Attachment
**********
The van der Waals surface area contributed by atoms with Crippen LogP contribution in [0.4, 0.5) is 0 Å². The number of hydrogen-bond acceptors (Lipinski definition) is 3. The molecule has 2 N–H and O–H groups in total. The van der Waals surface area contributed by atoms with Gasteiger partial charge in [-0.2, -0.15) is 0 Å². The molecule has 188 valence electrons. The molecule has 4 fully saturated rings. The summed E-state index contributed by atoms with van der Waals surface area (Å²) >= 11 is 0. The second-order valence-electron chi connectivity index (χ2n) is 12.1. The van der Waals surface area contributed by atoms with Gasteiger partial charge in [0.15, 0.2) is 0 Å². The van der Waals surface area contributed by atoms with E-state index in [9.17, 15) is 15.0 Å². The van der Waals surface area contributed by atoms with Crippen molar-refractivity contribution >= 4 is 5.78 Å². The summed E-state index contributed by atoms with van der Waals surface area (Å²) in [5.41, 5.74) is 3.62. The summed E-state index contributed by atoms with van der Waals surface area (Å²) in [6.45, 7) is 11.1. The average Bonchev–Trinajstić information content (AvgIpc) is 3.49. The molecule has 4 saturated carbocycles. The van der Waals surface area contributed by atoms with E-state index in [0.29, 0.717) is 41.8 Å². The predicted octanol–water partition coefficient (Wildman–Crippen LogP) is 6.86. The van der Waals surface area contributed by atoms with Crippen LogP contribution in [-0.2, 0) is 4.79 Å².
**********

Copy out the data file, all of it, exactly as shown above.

The van der Waals surface area contributed by atoms with Crippen LogP contribution in [0.4, 0.5) is 0 Å². The number of hydrogen-bond acceptors (Lipinski definition) is 3. The molecule has 2 N–H and O–H groups in total. The van der Waals surface area contributed by atoms with Gasteiger partial charge in [-0.2, -0.15) is 0 Å². The molecule has 188 valence electrons. The molecule has 4 fully saturated rings. The summed E-state index contributed by atoms with van der Waals surface area (Å²) >= 11 is 0. The second-order valence-electron chi connectivity index (χ2n) is 12.1. The van der Waals surface area contributed by atoms with Gasteiger partial charge in [0.15, 0.2) is 0 Å². The van der Waals surface area contributed by atoms with E-state index in [9.17, 15) is 15.0 Å². The van der Waals surface area contributed by atoms with Crippen molar-refractivity contribution >= 4 is 5.78 Å². The summed E-state index contributed by atoms with van der Waals surface area (Å²) in [5.41, 5.74) is 3.62. The summed E-state index contributed by atoms with van der Waals surface area (Å²) in [6.45, 7) is 11.1. The average Bonchev–Trinajstić information content (AvgIpc) is 3.49. The molecule has 4 saturated carbocycles. The van der Waals surface area contributed by atoms with E-state index in [0.29, 0.717) is 41.8 Å². The predicted octanol–water partition coefficient (Wildman–Crippen LogP) is 6.86. The van der Waals surface area contributed by atoms with Crippen LogP contribution in [-0.2, 0) is 4.79 Å².